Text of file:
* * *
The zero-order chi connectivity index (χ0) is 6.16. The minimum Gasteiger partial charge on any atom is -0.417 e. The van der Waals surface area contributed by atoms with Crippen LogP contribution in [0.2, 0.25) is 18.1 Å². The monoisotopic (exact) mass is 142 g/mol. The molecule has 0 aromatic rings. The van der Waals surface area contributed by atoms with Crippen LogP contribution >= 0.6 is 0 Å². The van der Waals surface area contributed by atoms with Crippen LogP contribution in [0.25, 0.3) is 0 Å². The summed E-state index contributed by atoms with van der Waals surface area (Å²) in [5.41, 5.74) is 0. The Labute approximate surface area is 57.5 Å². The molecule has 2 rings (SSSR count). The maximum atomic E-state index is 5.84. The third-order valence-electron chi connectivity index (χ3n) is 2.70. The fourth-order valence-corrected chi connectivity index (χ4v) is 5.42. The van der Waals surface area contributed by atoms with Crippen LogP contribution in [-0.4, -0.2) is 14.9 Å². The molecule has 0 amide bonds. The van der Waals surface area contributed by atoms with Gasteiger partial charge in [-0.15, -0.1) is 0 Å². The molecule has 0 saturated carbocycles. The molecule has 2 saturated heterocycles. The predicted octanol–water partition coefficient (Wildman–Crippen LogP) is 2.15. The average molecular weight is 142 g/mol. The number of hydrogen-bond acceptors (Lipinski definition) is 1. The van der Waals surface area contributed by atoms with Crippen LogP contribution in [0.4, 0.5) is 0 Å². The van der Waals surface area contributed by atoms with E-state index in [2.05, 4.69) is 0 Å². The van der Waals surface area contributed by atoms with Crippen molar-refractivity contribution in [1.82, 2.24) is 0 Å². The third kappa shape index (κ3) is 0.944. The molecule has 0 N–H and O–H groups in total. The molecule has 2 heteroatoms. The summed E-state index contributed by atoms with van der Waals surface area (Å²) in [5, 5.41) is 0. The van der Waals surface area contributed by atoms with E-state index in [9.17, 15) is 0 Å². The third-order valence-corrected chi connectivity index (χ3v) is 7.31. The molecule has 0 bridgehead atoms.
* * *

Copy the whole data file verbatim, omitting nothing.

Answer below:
The zero-order chi connectivity index (χ0) is 6.16. The minimum Gasteiger partial charge on any atom is -0.417 e. The van der Waals surface area contributed by atoms with Crippen LogP contribution in [0.2, 0.25) is 18.1 Å². The monoisotopic (exact) mass is 142 g/mol. The molecule has 0 aromatic rings. The van der Waals surface area contributed by atoms with Crippen LogP contribution >= 0.6 is 0 Å². The van der Waals surface area contributed by atoms with Crippen LogP contribution in [0.25, 0.3) is 0 Å². The summed E-state index contributed by atoms with van der Waals surface area (Å²) in [5.41, 5.74) is 0. The Labute approximate surface area is 57.5 Å². The molecule has 2 rings (SSSR count). The maximum atomic E-state index is 5.84. The third-order valence-electron chi connectivity index (χ3n) is 2.70. The fourth-order valence-corrected chi connectivity index (χ4v) is 5.42. The van der Waals surface area contributed by atoms with Crippen LogP contribution in [-0.4, -0.2) is 14.9 Å². The molecule has 0 amide bonds. The van der Waals surface area contributed by atoms with Gasteiger partial charge in [-0.15, -0.1) is 0 Å². The molecule has 0 saturated carbocycles. The molecule has 2 saturated heterocycles. The predicted octanol–water partition coefficient (Wildman–Crippen LogP) is 2.15. The average molecular weight is 142 g/mol. The number of hydrogen-bond acceptors (Lipinski definition) is 1. The van der Waals surface area contributed by atoms with Crippen LogP contribution in [0.4, 0.5) is 0 Å². The van der Waals surface area contributed by atoms with E-state index in [2.05, 4.69) is 0 Å². The van der Waals surface area contributed by atoms with Crippen molar-refractivity contribution in [1.82, 2.24) is 0 Å². The third kappa shape index (κ3) is 0.944. The molecule has 0 N–H and O–H groups in total. The molecule has 2 heteroatoms. The summed E-state index contributed by atoms with van der Waals surface area (Å²) in [5, 5.41) is 0. The van der Waals surface area contributed by atoms with E-state index in [9.17, 15) is 0 Å². The third-order valence-corrected chi connectivity index (χ3v) is 7.31. The molecule has 0 bridgehead atoms.